Pest Control Using Organic Gardening


By Steve Haupt 

Organic gardening is not for the faint at heart. It takes hard work and perseverance but the benefits are endless. As an organic gardener you constantly work with nature to strike a delicate balance by using all of the tools the environment has to offer. You work with the soil, rain, wind, the trees, wildlife and even the insects to create the perfect mix. Not all insects are bad, as some gardeners believe. We will see what to do about these pests in a minute.

You first need to cultivate the perfect, nutrient rich soil to grow the healthiest plants. Healthy plants discourage pests while sickly plants welcome pests. Test your soil to find the right pH levels and mix in compost to add the proper nutrients. This will get your plants off on the right foot.

The use of pesticides in an organic garden is a controversial issue. Even though a pesticide is labeled as being organic, this is not always the case as some manufacturers stretch the limits to their advantage. The best pesticide is no pesticide. Focus on prevention. We have already talked about growing and maintaining healthy plants but there are some other things you can do as well.

Keep the weeds down and keep your garden clean and open. Do not give the pests a place to hide. Keep weeds down by laying down a thick, wet layer of newspaper around your plants and then throwing a few inches of compost or mulch over the top. The paper will keep the weeds down and the mulch will help the paper to stay moist which will keep the ground and plant roots moist as well. Give plenty of room between your tomato plants to allow the sun in and also for good air circulation which will minimize the chance for disease.

Bring on the good pests. Are there good pests? Absolutely. The good pests are the ones that eat the bad pests. You will want to plant flowers with small blossoms that will attract the good insects that will feast on the bad insects. Other than insects, some other predators to invite into your garden are frogs, birds and lady bugs. Maintain a small but clean water source nearby to attract these predators.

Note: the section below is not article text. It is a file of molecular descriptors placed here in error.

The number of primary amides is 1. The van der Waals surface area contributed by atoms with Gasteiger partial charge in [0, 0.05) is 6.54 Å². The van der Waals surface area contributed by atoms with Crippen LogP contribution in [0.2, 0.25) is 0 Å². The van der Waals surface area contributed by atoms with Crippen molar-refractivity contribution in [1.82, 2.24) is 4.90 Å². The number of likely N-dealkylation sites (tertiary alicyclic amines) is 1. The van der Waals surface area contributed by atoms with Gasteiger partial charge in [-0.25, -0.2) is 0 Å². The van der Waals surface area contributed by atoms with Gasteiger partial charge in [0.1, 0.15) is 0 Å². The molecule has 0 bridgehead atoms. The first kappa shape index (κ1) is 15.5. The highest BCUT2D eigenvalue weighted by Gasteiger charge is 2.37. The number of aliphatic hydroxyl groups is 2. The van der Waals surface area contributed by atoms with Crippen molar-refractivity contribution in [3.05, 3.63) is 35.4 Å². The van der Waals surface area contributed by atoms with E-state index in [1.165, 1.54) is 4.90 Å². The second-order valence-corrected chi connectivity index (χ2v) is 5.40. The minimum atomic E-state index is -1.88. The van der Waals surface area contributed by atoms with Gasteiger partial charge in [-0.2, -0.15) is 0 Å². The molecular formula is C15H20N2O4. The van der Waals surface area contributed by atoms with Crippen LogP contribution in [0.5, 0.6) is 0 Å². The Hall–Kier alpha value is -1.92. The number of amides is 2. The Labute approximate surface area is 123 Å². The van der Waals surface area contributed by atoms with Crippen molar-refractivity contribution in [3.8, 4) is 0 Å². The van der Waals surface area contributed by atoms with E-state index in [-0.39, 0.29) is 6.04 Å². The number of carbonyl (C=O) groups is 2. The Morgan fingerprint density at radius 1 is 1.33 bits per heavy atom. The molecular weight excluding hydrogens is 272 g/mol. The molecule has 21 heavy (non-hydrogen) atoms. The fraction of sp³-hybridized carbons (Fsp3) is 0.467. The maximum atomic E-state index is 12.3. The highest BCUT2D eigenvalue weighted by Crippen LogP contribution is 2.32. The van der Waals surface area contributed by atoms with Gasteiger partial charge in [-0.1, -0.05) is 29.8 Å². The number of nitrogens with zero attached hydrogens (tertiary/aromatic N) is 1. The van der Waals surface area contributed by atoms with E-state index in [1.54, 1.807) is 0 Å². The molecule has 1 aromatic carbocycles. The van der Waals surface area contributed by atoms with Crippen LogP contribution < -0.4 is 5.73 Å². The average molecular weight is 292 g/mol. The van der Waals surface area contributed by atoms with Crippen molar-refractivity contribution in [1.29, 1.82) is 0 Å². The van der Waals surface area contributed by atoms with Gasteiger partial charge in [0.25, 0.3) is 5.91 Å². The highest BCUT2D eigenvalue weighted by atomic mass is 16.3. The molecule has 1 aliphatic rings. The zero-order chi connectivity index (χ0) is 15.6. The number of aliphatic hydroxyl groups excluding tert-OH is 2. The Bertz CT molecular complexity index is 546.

Rotate your crops and mulch the plants right back into the soil at the end of the season. Different crops use different nutrients and by planting the same crop in the same spot year after year it will deprive that area of the nutrients it needs. Rotate your crops every two to three years to avoid this problem. Also, at the end of the harvest, do not throw the plants out. Simply pile them up into a compost pile to be tilled back into the soil in the spring.

Following these helpful guidelines will help to keep the pests at bay and will eliminate the need for pesticides. Pesticides and organic gardening do not mix. Eliminating pesticides from your regimen will give you a great sense of satisfaction that you are doing your part to preserve nature by growing all natural tomatoes and other vegetables.

Steve Haupt is a tomato growing enthusiast who enjoys helping others in getting started in this new "green" hobby. For more great information on organic tomato plants and to sign up for our free tomato growing tips, visit our website at


Leave a comment


Please note, comments must be approved before they are published